Attorney Claims Litigation Practice Group Dragging Its Feet in Lawsuit for Consumer

The attorney, Jason Gardner, representing Carolyn Beech in a suit against Litigation Practice Group appears to be over LPG, claiming they are dragging their feet on dealing with the issues.

In Beech vs. Litigation Practice Group (1:22 cv 57 – HSO-BWR) Attorney Gardner says, “As LPG admits, Plaintiff’s motion seeks to enforce discovery propounded on June 23, 2022 – 3.5 months ago. So far, not a single document has been produced. Responses to written discovery were completely evasive. As set forth in Plaintiff’s motion, LPG repeatedly invoked the attorneyclient privilege to avoid responding to discovery when it is not even colorably applicable. For example, the size of the proposed class and the amounts collected from class members is not subject to the attorney-client privilege (these are facts about LPG’s business operations, not a communication). Whether statutorily-prescribed disclosures were made is not privileged (they are required by the Credit Repair Organizations Act before LPG is hired). Whether money was collected before services were fully performed (a CROA violation) is not privileged.

We are not dealing with the finer points of privilege law, such as whether a communication to an attorney was a legal communication or a business communication. We are dealing with the wholesale invocation of the privilege to matters to which it plainly does not apply to prevent Plaintiff from proving her case.

Instead of addressing the merits of its responses, LPG seeks to litigate Plaintiff’s compliance with Rule 37.1. LPG does so in a manner so grossly misleading as to warrant sanctions. For example, LPG claims that Plaintiff unilaterally cancelled the mediation in this matter. Not so. The parties communicated by telephone on August 24, 2022 to discuss disclosure of documents before the mediation with Judge Ball. Plaintiff asked LPG to disclose the class size, the amounts collected from class members, and any facts relating to its ability to pay in advance of the mediation. LPG initially said it would provide such information but then refused to do so. Without this information, Plaintiff would have been attempting to negotiate a class settlement blind.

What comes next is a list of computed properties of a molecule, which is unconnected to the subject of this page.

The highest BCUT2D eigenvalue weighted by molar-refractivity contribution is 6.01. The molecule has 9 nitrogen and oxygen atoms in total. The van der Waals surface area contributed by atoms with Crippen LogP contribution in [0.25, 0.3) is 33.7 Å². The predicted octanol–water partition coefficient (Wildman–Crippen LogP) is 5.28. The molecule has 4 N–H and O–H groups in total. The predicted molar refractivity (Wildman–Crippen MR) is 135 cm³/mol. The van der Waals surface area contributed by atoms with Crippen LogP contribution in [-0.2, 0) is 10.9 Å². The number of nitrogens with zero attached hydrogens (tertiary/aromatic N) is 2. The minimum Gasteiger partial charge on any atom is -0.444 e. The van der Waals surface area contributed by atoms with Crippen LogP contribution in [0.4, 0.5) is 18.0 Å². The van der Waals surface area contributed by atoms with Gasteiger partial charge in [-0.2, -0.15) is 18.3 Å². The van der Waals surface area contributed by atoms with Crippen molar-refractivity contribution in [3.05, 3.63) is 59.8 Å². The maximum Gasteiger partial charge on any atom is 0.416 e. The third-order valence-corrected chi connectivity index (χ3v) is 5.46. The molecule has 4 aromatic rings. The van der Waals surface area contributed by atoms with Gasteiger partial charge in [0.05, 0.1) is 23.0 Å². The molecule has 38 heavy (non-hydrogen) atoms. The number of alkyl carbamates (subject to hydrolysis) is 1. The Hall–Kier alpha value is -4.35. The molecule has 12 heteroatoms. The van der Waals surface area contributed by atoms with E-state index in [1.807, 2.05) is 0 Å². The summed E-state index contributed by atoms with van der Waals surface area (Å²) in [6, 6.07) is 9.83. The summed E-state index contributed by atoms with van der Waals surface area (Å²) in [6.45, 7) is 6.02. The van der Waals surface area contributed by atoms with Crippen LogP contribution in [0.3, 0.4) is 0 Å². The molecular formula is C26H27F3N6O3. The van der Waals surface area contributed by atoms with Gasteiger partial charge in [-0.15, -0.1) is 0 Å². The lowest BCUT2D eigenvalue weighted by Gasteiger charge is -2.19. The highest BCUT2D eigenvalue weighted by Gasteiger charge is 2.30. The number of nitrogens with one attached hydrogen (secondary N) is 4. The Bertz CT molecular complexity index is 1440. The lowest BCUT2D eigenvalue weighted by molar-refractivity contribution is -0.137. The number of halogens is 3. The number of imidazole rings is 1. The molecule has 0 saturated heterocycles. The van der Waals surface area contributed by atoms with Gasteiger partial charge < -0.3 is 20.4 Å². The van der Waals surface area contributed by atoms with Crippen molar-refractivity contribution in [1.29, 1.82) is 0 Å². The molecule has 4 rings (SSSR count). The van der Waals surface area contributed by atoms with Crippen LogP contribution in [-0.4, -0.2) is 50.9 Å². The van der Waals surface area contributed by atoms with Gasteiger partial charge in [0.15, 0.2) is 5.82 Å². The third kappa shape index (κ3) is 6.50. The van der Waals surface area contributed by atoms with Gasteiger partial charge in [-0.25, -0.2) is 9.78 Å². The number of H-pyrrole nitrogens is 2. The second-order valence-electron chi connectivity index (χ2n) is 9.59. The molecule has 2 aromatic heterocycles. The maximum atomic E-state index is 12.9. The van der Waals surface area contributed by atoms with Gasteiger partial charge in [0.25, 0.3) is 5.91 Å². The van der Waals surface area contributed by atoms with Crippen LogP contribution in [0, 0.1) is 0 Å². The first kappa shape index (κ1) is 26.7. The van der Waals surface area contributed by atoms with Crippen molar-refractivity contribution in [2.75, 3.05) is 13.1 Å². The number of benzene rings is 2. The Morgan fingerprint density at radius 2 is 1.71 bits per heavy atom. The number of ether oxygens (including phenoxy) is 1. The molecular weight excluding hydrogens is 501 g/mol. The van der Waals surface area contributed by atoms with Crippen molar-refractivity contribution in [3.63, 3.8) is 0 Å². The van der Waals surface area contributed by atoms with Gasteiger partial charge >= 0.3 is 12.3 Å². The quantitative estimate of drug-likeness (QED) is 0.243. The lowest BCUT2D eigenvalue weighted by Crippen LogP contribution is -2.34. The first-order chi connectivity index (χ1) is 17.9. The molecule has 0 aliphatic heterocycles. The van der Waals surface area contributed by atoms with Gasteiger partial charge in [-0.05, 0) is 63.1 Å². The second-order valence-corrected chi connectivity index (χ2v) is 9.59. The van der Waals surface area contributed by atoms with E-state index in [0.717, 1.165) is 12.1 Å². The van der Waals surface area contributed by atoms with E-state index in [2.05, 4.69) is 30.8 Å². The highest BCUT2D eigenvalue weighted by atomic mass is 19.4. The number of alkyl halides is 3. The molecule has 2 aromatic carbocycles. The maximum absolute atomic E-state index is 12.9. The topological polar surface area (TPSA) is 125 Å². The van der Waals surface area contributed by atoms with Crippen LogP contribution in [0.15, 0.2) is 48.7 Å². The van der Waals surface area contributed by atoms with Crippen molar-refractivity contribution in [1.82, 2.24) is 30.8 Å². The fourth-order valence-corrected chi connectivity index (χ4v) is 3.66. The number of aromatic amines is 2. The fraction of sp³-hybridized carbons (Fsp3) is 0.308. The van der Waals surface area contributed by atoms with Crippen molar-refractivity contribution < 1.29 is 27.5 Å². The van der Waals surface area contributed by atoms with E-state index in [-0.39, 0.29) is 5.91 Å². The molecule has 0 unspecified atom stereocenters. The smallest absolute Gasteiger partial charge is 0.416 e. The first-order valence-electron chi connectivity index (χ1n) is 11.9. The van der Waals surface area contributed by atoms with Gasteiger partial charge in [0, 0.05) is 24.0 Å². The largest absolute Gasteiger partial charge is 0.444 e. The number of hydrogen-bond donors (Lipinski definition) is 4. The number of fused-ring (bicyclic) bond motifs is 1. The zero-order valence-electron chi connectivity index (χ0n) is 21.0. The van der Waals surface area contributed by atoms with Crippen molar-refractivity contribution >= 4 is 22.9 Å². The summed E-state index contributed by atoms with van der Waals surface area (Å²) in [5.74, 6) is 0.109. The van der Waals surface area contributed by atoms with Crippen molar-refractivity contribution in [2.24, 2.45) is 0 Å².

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Both parties agreed the mediation would be a waste of Judge Ball’s time. Plaintiff emailed Judge Ball’s chambers and requested the mediation be cancelled. Defendant did not object or indicate disapproval (See Exhibit 1 – emailed dated August 24, 2022 to Judge Ball’s chambers).

Indeed, LPG’s description of the parties’ discussions only underscores the lack of substantive merit to its position. Most importantly, LPG complains that Plaintiff only gave it “four business days” (six calendar days) to reconsider its position on attorney-client privilege and provide a timeline for production. How long does LPG seriously expect that it should be given for that purpose? Plaintiff’s motion cites two Fifth Circuit decisions which set forth black-letter law on the privilege issue, and which Plaintiff contends are dispositive of LPG’s privilege claims. How long does LPG need to read two decisions?

It is now 20 days since the parties conferred and Plaintiff explained why LPG’s objections lacked merit. At the time, LPG said it would reconsider its position on attorney-client privilege. LPG does not state that it has reconsidered its position. LPG does not express agreement or explain the basis for disagreement with Plaintiff’s position on a single discovery request. LPG does not seek to defend its invocation of the attorney-client privilege in even a single instance. It obviously cannot do so.

LPG wants another two months to evaluate its position. This would result in producing no discovery for nearly six months after discovery requests were propounded. Plaintiff’s counsel are obligated to prosecute this case with the expedition this Court expects and could not agree to the sort of interminable and pointless delays LPG wants.

It is apparent that LPG is simply attempting to avoid providing discovery and is asserting baseless objections to that end. LPG should be ordered to comply within a definite, short time.1 Furthermore, LPG should be required to pay the attorney’s fees expended in connection with this motion.” – Source

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To see the latest events in this case, click here.

This case must be aggravating and frustrating for all involved.

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